Scottville Commission Settles Nine-Count Lawsuit Alleging Violations of FOIA, OMA

At tonight's Scottville City Commission meeting, a closed session was properly held by the commission to consider a settlement proposal offered by Ludington Torch founder and chief editor, Tom Rotta (aka XLFD, Xavier Luft) to close a nine-count lawsuit alleging multiple violations of state transparency laws involving the Freedom of Information Act (FOIA) and the Open Meetings Act.  

The twenty-page Summons and complaint served on the commission on August 2, 2021, delineated a pattern of contempt of the two laws that are the hallmarks of open government along with some other contentions that some real crimes had been committed by former Police Chief and Interim City Manager Matt Murphy.  At the heart of the five FOIA counts was a pattern of improper delay and denial of FOIA requests made by Rotta.  Among the four OMA violations was the improper posting of meetings, three instances where Rotta was unable to comment at remote Zoom meetings, and the unwarranted removal of Rotta from the first May meeting in 2021 for holding a small placard that reminded city officials of what part of the city charter they were violating. 

After discussing the topic of settlement strategy for about 25 minutes, the meeting was reconvened and the six city commissioners present (Commissioner Rob Alway was absent, likely because he didn't feel like covering this development in the Mason County Press) voted unanimously to accept the terms of the settlement offered by Rotta who was representing himself in the prosecution of the case.  

Like a boss, Rotta would follow up this settlement acceptance by berating the commission for failing to follow their charter and disenfranchise Scottville citizens by not allowing for public comment before the business of meetings is decided, segueing to chiding them for not being transparent by letting the citizens know what was contained in an ordinance up for first reading that night, and for not showing them the materials commissioners reviewed in choosing the new city attorney (which was Ludington's prior law firm, Mika Myers) when they chose them even when they were the high bidder.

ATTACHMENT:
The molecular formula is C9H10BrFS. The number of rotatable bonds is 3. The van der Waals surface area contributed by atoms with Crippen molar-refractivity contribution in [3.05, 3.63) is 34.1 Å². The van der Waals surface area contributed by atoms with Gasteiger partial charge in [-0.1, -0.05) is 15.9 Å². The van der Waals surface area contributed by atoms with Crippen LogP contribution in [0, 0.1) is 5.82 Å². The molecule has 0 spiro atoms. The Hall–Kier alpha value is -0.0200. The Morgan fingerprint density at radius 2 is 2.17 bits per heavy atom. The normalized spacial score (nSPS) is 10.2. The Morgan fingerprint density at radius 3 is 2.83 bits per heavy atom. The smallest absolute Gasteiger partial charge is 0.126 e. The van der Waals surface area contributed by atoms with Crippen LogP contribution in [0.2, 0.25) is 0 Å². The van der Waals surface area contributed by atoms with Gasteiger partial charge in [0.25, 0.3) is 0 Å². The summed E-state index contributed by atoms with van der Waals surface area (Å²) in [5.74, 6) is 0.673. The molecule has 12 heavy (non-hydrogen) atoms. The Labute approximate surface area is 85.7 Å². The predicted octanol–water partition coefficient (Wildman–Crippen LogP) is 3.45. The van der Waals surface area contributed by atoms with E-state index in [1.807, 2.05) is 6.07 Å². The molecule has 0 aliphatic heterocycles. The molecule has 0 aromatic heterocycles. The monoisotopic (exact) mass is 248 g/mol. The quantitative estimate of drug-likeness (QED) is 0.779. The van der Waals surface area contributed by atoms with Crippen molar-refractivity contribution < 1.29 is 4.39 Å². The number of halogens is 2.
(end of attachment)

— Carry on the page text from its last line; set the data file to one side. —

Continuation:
A recap of the meeting will be forthcoming, along with the terms of settlement once it's finalized by the city's civil attorneys.  

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You hear that? You hear it? 

The sound of the Scottville City Commision grinding their teeth down to nubs.

And all that time I thought it was a noisy coffeemaker.

To their credit, the clowncilors conducted themselves professionally this evening, it gives one hope that they can someday exorcise the demons within them and once again hold their heads high as city commissioners working openly and interactively with the public.  One of them mentioned to me after the meeting and outside that they actually appreciated my comments at the end, and their hope was that they are able to one day get back to being able to have the public comment at the beginning and end of the meetings-- like the commission used to do until early 2021-- and share more information with the public. 

I even met one of the city officials on the lawsuit at the local Meijer's today, expecting them to make some snarky comment about spending some of the money I received from the City (even though the finalization papers have yet to be filed), but they held their tongue.  


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